Religious Reconciliation in the Ransomed World

Sean Rigsby was a student this past summer in ACMRS’ Oxford Study Abroad program, where he studied with Professor Ralph Hanna and Dr. Sharonah Fredrick. In Dr. Fredrick’s class, Shakespeare, The New World, and the Age of Empire students studied the play A Winter’s Tale as a dystopian counterpoint to the idyllic image of the Americas in The Tempest. The following article is based on an essay which Sean wrote in the class, and constitutes a fine example of how ACMRS’ summer study stimulates long-lasting interest in medieval and Renaissance/Early Modern literature.

By Sean Rigsby

ASU Online Undergraduate Student in English and Oxford 2016 Alumnus

In attempts to portray a climate of religious division, and in a stark departure from Elizabethan policy under James I, Shakespeare imprints a significant amount of religious imagery into his conclusion of The Winter’s Tale. Thus, he evokes both pagan oracles and traditional Catholic ritual. The act opens with Cleomenes consoling his lord of “saintlike sorrow” and to asking him to discontinue weeping, having given “more penitence than done trespass” (5.1.2, 5.1.4). The practice of idolatry follows with the naturalist portrayal and worship of the Hermione statue. Perdita is depicted kneeling to her mother’s altar and “implore[ing] her blessing” (5.3.50). Hermione garners many adorations ranging from the “perfect woman,” to one of “virtues”, and elevated so high that there are “none [more] worthy” (5.1.17, 5.1.8, 5.1.42).

This virtuous reflection appears strangely similar to the Virgin Mary of Catholic tradition. Elizabeth herself diplomatically adopted this moniker, reinforcing faith in the Anglican Church and providing a courteous nod to the interspersed Catholic population. Shakespeare takes liberty with this identity, declaring, “No more such wives,” remembering his sovereign patron (5.1.67). Elizabeth can be heard awakening to the regressive policies of her successor, asking “why to me?” (5.1.71).

Interestingly, Catholic imagery coexists harmoniously along side the pagan gods and customs that dominate most of the play. The second gentleman informs the audience that “the oracle is fulfilled” and the prodigal daughter has returned to Sicilia (5.1.24-5). I feel a parallel can be created between these religious happenings and the Protestant movement. Protestantism rescinded any acts of penitence, a fundamental practice in Catholicism. Scenes 1 and 3 of Act V are depictions of action, while Scene 2 is secondhand gospel, giving ultimate authority to words. It is the only scene in the act where speech is dominated by prose rather than verse. This juxtaposition may be likened to the high speech of the Latin Bible, read by clergymen, versus the Geneva and King James Bibles that made the gospel available in English. The first of these, the Latin Bible, was the one with which Shakespeare would have grown up with, the later published the same year as The Winter’s Tale. Protestantism as a movement is closely tied to the promotion of the gospel in vernacular language, whereas Latin remained the Catholic standard for over a millennium.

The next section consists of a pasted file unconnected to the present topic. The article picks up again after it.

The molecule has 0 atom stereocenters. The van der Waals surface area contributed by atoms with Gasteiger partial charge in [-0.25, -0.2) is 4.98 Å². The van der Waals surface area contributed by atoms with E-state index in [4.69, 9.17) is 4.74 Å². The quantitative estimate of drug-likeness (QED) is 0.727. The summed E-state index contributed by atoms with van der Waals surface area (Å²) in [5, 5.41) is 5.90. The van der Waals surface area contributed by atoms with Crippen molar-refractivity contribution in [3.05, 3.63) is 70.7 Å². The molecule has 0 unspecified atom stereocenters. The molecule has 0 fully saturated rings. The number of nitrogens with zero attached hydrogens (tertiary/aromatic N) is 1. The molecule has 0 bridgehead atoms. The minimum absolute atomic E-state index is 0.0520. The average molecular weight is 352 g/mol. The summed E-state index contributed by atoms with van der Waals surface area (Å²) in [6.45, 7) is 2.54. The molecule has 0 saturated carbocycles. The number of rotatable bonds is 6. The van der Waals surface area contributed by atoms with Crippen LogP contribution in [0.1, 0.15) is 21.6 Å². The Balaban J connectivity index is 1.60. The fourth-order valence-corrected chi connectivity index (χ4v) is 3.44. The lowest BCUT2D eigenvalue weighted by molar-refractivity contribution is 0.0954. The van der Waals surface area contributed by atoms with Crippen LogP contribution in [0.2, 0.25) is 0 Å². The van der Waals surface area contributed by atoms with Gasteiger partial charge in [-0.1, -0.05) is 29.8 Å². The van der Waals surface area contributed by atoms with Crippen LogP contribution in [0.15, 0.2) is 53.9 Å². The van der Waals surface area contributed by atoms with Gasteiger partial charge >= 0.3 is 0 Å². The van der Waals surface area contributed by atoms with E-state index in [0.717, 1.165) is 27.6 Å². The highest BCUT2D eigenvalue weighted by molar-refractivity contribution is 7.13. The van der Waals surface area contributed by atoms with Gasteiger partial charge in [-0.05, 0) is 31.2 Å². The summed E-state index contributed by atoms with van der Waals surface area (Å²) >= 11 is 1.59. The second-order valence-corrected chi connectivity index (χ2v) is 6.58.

Paulina adopts the role of priest, and only by her grace can Leontes find the salvation of his wife. She is given “the office to choose” Leontes a queen (5.1.96-7). One she describes as “not so young...but she shall be such as, walked your first queen’s ghost” (5.1.97-9). She is the keeper of the blessed majesty and purity that Hermione has come to represent, declaring, “the stone is mine” (5.3.69-70). The text and stage direction imply Hermione was never truly dead. The statue in question has aged in perfect union with the time. Paulina insists that the figure cannot be touched for fear of damage; she slowly leads on the group of onlookers, threatening to conceal Hermione again. For sixteen years Hermione has hid in Paulina’s keeping and now, only after the arrival of her daughter does Paulina feel the time ripe for revival.

Paulina delivers Shakespeare’s answer to his opinion of the world, revealing his humanism. The world seems perpetually heading toward complete and utter destruction. Tragedy in Silicia is followed by an illusory pastoral in the New World. Nevertheless, two apparently different religious sources harmoniously provide the lost daughter of prophecy and the resurrection of the most virtuous queen. It is not without cost: Antigonus and Mamilius have paid the ransom. The mechanisms by which the world is saved from certain doom are simple two: “It is required you do awake your faith,” and maintain it, until Time has deemed sufficient (5.3.118-9).

Works Cited: Shakespeare, William. The Winter’s Tale. New York: Simon and Schuster, 2009.


Sean Rigsby is a senior in the ASU Online English undergraduate program and regular member of the CLAS Dean's List over the past two years. He currently resides in Charlotte, NC where he has spent the past three years training and becoming Collegiate and National Bronze Medalist in Olympic Weightlifting. Upon graduation, Sean intends to prepare for applications to several Doctoral programs in English across the US and further pursue research in Early Modernism.